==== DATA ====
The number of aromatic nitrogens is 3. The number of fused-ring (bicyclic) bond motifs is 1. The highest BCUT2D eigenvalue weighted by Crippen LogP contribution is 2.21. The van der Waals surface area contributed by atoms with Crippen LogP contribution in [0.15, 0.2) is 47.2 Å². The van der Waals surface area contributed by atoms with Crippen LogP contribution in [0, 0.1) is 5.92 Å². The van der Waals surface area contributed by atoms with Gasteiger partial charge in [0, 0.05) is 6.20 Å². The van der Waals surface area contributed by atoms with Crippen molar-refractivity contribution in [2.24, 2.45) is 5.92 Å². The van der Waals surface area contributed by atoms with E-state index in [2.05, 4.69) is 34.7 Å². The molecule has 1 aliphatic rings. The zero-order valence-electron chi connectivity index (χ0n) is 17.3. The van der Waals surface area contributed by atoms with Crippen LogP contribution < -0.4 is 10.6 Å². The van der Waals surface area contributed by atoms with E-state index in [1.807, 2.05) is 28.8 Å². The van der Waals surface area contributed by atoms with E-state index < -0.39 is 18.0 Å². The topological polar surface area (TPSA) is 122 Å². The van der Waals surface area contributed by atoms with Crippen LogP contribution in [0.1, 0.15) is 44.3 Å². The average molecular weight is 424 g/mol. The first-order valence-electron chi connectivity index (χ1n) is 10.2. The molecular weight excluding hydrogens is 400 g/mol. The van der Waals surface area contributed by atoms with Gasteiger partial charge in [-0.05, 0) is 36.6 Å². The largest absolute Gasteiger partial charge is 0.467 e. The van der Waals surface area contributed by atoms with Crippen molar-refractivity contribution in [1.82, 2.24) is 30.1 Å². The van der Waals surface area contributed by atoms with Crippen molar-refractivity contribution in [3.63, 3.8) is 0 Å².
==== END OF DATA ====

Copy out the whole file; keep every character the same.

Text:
The number of aromatic nitrogens is 3. The number of fused-ring (bicyclic) bond motifs is 1. The highest BCUT2D eigenvalue weighted by Crippen LogP contribution is 2.21. The van der Waals surface area contributed by atoms with Crippen LogP contribution in [0.15, 0.2) is 47.2 Å². The van der Waals surface area contributed by atoms with Crippen LogP contribution in [0, 0.1) is 5.92 Å². The van der Waals surface area contributed by atoms with Gasteiger partial charge in [0, 0.05) is 6.20 Å². The van der Waals surface area contributed by atoms with Crippen molar-refractivity contribution in [2.24, 2.45) is 5.92 Å². The van der Waals surface area contributed by atoms with E-state index in [2.05, 4.69) is 34.7 Å². The molecule has 1 aliphatic rings. The zero-order valence-electron chi connectivity index (χ0n) is 17.3. The van der Waals surface area contributed by atoms with Crippen LogP contribution < -0.4 is 10.6 Å². The van der Waals surface area contributed by atoms with E-state index in [1.807, 2.05) is 28.8 Å². The van der Waals surface area contributed by atoms with E-state index < -0.39 is 18.0 Å². The topological polar surface area (TPSA) is 122 Å². The van der Waals surface area contributed by atoms with Crippen LogP contribution in [0.1, 0.15) is 44.3 Å². The average molecular weight is 424 g/mol. The first-order valence-electron chi connectivity index (χ1n) is 10.2. The molecular weight excluding hydrogens is 400 g/mol. The van der Waals surface area contributed by atoms with Gasteiger partial charge in [-0.05, 0) is 36.6 Å². The largest absolute Gasteiger partial charge is 0.467 e. The van der Waals surface area contributed by atoms with Crippen molar-refractivity contribution in [1.82, 2.24) is 30.1 Å². The van der Waals surface area contributed by atoms with Crippen molar-refractivity contribution in [3.63, 3.8) is 0 Å².